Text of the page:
Supermarine Spitfire Mk. I
P/O Crelin “Bogle” Bodie
No. 66 Squadron RAF
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No. 66 Squadron was one of the first units to receive the Spitfire already in 1938. It joined combat action in May 1940 over Dunkirk and and remained in the south-east throughout the Battle of Britain. This Spitfire Mk I ser. no X4321 was flown by the Battle of Britain ace P/O Crelin Arthur Walford Bodie.
Operating from Kenley on 5 September 1940, Bodie was engaged in combat with Bf 109Es. Bodie’s aircraft was severely damaged and was forced to belly-land. He succeeded in putting down X4321 to a well-executed belly landing in the vicinity of Barnhurst Lane, Hawkinge. The pilot escaped injury.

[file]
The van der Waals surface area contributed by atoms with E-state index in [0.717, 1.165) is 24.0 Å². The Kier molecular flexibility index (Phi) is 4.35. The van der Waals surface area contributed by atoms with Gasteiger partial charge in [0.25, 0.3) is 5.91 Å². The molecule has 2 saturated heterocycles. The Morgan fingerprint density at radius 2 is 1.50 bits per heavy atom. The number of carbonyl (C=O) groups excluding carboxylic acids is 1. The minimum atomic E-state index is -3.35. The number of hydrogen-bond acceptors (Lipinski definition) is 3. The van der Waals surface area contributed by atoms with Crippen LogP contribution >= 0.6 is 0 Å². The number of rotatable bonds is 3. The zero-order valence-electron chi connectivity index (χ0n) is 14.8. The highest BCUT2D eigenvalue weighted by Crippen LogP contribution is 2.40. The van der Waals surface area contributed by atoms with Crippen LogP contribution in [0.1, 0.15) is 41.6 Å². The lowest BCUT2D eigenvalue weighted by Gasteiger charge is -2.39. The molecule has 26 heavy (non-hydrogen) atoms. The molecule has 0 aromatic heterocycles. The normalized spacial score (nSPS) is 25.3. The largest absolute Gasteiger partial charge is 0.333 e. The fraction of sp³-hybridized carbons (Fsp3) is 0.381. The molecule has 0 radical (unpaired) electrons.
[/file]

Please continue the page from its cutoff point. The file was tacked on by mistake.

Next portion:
After repair, the aircraft went to No. 303 (Polish) Squadron during their conversion from Hurricanes to Spitfires in December 1940. It stayed with that unit for three months. Transferred to NO. 58 OTU by the end of February 1941, it ended its career a month later, crashing into the waters of Loch Lomand.
Bodie experienced another close shave on 5 October 1940. Flying another Spitfire, he encountered a Bf 109 over Tenterden in head-to-head confrontation. A well-aimed salvo shattered the armoured windscreen of his Spitfire, but once again the pilot escaped unscathed.
On 20 December, 1940 P/O Bodie and Flt/Lt George Christie of No. 66 Squadron made the first Mosquito (later known as Rhubarb) Spitfire sortie over France, attacking an airfield and strafing ground targets. They met no aerial opposition.
Unfortunately, Bodie didn’t survive the war. On February 24th 1942, aged 21 years., he found his death in a flying accident. He was officially credited with 7 aerial victories.